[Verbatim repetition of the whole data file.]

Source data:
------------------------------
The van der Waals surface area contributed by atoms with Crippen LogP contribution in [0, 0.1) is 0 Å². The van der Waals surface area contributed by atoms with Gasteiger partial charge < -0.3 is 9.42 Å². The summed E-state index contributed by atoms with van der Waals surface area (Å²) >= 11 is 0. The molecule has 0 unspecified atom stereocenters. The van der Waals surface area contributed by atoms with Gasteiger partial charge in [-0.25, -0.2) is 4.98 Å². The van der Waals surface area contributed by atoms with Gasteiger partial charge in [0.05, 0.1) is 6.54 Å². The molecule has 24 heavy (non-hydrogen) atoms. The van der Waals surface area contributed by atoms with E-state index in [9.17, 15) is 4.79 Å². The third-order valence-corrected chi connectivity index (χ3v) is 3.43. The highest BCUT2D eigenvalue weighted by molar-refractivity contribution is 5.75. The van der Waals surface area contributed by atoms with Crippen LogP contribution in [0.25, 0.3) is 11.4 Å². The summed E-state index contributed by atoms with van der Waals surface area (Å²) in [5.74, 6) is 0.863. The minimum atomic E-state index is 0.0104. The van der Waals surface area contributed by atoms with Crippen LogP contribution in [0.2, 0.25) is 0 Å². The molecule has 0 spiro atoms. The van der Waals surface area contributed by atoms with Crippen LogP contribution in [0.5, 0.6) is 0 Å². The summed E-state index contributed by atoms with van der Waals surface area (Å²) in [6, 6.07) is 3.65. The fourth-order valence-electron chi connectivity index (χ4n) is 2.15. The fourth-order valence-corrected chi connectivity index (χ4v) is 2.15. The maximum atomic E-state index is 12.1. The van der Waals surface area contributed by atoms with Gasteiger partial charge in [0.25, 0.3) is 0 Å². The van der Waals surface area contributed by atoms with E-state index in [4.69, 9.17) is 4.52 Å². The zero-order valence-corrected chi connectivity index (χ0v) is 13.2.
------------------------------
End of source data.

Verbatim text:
The van der Waals surface area contributed by atoms with Crippen LogP contribution in [0, 0.1) is 0 Å². The van der Waals surface area contributed by atoms with Gasteiger partial charge < -0.3 is 9.42 Å². The summed E-state index contributed by atoms with van der Waals surface area (Å²) >= 11 is 0. The molecule has 0 unspecified atom stereocenters. The van der Waals surface area contributed by atoms with Gasteiger partial charge in [-0.25, -0.2) is 4.98 Å². The van der Waals surface area contributed by atoms with Gasteiger partial charge in [0.05, 0.1) is 6.54 Å². The molecule has 24 heavy (non-hydrogen) atoms. The van der Waals surface area contributed by atoms with E-state index in [9.17, 15) is 4.79 Å². The third-order valence-corrected chi connectivity index (χ3v) is 3.43. The highest BCUT2D eigenvalue weighted by molar-refractivity contribution is 5.75. The van der Waals surface area contributed by atoms with Crippen LogP contribution in [0.25, 0.3) is 11.4 Å². The summed E-state index contributed by atoms with van der Waals surface area (Å²) in [5.74, 6) is 0.863. The minimum atomic E-state index is 0.0104. The van der Waals surface area contributed by atoms with Crippen LogP contribution in [0.2, 0.25) is 0 Å². The molecule has 0 spiro atoms. The van der Waals surface area contributed by atoms with Crippen LogP contribution in [0.5, 0.6) is 0 Å². The summed E-state index contributed by atoms with van der Waals surface area (Å²) in [6, 6.07) is 3.65. The fourth-order valence-electron chi connectivity index (χ4n) is 2.15. The fourth-order valence-corrected chi connectivity index (χ4v) is 2.15. The maximum atomic E-state index is 12.1. The van der Waals surface area contributed by atoms with Gasteiger partial charge in [0.25, 0.3) is 0 Å². The van der Waals surface area contributed by atoms with E-state index in [4.69, 9.17) is 4.52 Å². The zero-order valence-corrected chi connectivity index (χ0v) is 13.2.